I am not a doula, but I do have a code of ethics - and confidentiality is something I thought I understood- I can understand that it would be diffreant with differant jobs- but it is still people's private lives with trust on the line

Is it in that code that all doulas are in that ring or circle of confidentiality- so all clients can just expect that every doula is going to share whatever with their birth network? I know with my birth professionals they told me who their back ups were- they told me who all might be involved as additional support or in the event that they could not make it- I assumed that these were the only other birth professionals that would be hearing about me and my pregnancy and birth

to say that 'going to a birth' is the same as 'going to work' just does not seem accurate. The professionals that I know put in an amazing amount of hours - for every one hour of actually helping at a birth compared to how many hours of support, education, resource, training etc etc hours - it seems to me that the birth is obviously the coolest part of what they do with any one client, but they do seem to put in so many hours upon hours during that time with each client prior to the actual main event

Im a Navy Family Ombudsman. I support the families of the sailors in my command. When my phone rings I don't know if it is going to be a family member bragging that their kid got a scholarship or if it is going to be the police because someone is in jail or worse- it is always interesting- it is people's private and personal lives that they trust me with- my code of ethics is written so clearly there is little wiggle room- but it would be technically legal for me to be a gossip and post junk about what I am doing without naming names. I would be sure my command would relieve me if that is how I defined my professionalism- not because I broke a rule- but because the families need to trust me and if I am not being professional and earning that trust - I can not be effective at my job

I am not trying to compare the two jobs directly- just saying trust is at the center of caring for other people in intimate situations

From what I am understanding though, it does not seem like it is the doulas or midwives that are out of the line- it seems like maybe there is not a line?

I feel like I am beating a dead horse here- but I am finding this very helpful and getting some good perspective
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#41 of 48 Old 06-24-2010, 08:11 PM
 
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I am surprised how much room for interpretation there is about what confidentiality - or security means- 'as long as the family does not see it and it is just my personal friends and family and network' kind of idea is not confidentiality at all in my mind- it is not even being sensitive even if the code of confidentiality is not being broken
do different certifications have different standards of professionalism? Like DONA or CAPPA - is it written differently?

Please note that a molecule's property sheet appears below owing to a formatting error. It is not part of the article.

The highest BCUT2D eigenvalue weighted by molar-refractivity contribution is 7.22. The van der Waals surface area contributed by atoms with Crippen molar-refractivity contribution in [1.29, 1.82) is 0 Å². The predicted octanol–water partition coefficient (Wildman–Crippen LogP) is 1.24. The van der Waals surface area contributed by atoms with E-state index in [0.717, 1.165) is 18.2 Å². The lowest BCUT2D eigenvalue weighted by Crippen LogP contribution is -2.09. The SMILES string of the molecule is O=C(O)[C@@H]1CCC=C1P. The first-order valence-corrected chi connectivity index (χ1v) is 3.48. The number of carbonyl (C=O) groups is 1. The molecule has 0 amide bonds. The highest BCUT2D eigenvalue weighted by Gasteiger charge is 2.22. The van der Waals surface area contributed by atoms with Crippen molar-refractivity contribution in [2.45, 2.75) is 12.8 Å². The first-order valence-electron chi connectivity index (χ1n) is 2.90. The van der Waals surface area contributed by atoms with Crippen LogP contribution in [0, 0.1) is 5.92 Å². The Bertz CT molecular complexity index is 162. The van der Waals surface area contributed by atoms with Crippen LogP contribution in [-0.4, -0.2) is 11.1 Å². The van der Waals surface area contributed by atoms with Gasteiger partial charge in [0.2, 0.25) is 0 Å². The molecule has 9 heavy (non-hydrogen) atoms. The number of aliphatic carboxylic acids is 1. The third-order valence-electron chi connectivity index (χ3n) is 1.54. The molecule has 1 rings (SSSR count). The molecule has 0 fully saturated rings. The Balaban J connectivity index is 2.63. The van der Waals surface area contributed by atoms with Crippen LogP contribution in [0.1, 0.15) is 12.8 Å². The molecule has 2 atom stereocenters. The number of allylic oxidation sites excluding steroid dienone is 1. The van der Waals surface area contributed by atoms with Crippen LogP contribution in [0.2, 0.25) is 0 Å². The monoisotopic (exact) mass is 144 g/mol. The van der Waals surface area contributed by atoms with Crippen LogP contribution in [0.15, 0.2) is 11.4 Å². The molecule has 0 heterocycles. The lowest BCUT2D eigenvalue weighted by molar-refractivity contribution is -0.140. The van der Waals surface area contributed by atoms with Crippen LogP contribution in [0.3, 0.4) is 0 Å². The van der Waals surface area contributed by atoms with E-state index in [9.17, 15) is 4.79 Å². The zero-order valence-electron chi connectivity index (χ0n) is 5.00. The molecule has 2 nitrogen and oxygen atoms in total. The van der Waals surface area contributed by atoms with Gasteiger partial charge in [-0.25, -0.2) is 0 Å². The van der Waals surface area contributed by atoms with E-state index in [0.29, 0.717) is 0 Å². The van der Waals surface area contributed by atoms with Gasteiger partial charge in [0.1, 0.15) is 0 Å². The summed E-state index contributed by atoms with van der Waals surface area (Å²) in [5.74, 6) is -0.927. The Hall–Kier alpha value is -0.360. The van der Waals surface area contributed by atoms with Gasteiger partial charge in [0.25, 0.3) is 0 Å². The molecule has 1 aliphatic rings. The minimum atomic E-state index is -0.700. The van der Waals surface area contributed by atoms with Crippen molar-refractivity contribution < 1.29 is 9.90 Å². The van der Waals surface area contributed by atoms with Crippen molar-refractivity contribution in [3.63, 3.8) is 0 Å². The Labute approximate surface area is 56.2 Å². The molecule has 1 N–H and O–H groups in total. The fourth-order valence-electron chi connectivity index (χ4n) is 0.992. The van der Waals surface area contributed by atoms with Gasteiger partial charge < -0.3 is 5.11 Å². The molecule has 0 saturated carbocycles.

Is it in that code that all doulas are in that ring or circle of confidentiality- so all clients can just expect that every doula is going to share whatever with their birth network? I know with my birth professionals they told me who their back ups were- they told me who all might be involved as additional support or in the event that they could not make it- I assumed that these were the only other birth professionals that would be hearing about me and my pregnancy and birth

to say that 'going to a birth' is the same as 'going to work' just does not seem accurate. The professionals that I know put in an amazing amount of hours - for every one hour of actually helping at a birth compared to how many hours of support, education, resource, training etc etc hours - it seems to me that the birth is obviously the coolest part of what they do with any one client, but they do seem to put in so many hours upon hours during that time with each client prior to the actual main event
The three points above I wanted to address.

Point 1:
I wouldn't have a problem posting what limited info I post on my personal FB to my Business FB, "Off to a birth." , "A new baby has arrived earth-side" etc.

Point 2:
When a client hires me, or one of the doulas in the practice they sign a confidentiality release form. This form allows the doula to have full disclosure with her her backup, and allows us to discuss births at our staff meetings without any identifying information. We model our discussion about births around the "Obstetrical Grand Rounds" that our local hospital holds for the OBs and Midwives to discuss births for learning opportunities. We hold to the same confidentiality standards they do when discussing births. That's an accepted and commonly used set of standards, all across the US.

Point 3:
I spend on average 9 hours with my clients prenatally face to face in prenatals. I spend an average of 12 hours per birth with clients. Some being shorter others longer. There are days when I post "Full day of prenatal visits tomorrow, can't wait!" or something to that effect, but it's not often.

I've spent a great amount of time in the past day thinking about this whole topic. I still can't convince myself that saying "Off to a birth, baby born, etc" is a violation of conf. or trust.